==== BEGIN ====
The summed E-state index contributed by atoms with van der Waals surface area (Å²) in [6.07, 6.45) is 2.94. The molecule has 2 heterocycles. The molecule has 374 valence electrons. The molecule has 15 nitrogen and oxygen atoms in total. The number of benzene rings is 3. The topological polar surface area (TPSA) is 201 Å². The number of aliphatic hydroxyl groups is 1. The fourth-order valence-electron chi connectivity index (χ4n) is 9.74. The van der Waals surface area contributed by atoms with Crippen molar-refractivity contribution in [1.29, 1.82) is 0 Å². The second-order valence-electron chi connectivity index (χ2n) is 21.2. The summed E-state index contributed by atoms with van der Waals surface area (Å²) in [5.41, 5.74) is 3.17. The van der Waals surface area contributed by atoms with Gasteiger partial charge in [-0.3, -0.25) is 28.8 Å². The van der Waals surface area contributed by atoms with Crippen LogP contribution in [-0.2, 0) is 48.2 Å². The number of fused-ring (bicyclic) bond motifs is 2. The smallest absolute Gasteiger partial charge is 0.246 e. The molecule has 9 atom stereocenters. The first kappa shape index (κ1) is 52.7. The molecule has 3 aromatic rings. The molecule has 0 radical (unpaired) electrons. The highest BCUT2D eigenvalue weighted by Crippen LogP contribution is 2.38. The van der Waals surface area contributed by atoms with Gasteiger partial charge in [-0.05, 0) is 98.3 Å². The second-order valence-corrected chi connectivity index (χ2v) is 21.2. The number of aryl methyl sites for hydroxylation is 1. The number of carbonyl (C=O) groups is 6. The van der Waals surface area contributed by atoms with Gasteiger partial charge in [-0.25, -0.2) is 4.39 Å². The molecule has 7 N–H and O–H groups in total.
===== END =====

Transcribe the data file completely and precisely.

The summed E-state index contributed by atoms with van der Waals surface area (Å²) in [6.07, 6.45) is 2.94. The molecule has 2 heterocycles. The molecule has 374 valence electrons. The molecule has 15 nitrogen and oxygen atoms in total. The number of benzene rings is 3. The topological polar surface area (TPSA) is 201 Å². The number of aliphatic hydroxyl groups is 1. The fourth-order valence-electron chi connectivity index (χ4n) is 9.74. The van der Waals surface area contributed by atoms with Crippen molar-refractivity contribution in [1.29, 1.82) is 0 Å². The second-order valence-electron chi connectivity index (χ2n) is 21.2. The summed E-state index contributed by atoms with van der Waals surface area (Å²) in [5.41, 5.74) is 3.17. The van der Waals surface area contributed by atoms with Gasteiger partial charge in [-0.3, -0.25) is 28.8 Å². The van der Waals surface area contributed by atoms with Crippen LogP contribution in [-0.2, 0) is 48.2 Å². The number of fused-ring (bicyclic) bond motifs is 2. The smallest absolute Gasteiger partial charge is 0.246 e. The molecule has 9 atom stereocenters. The first kappa shape index (κ1) is 52.7. The molecule has 3 aromatic rings. The molecule has 0 radical (unpaired) electrons. The highest BCUT2D eigenvalue weighted by Crippen LogP contribution is 2.38. The van der Waals surface area contributed by atoms with Gasteiger partial charge in [-0.05, 0) is 98.3 Å². The second-order valence-corrected chi connectivity index (χ2v) is 21.2. The number of aryl methyl sites for hydroxylation is 1. The number of carbonyl (C=O) groups is 6. The van der Waals surface area contributed by atoms with Gasteiger partial charge in [-0.25, -0.2) is 4.39 Å². The molecule has 7 N–H and O–H groups in total.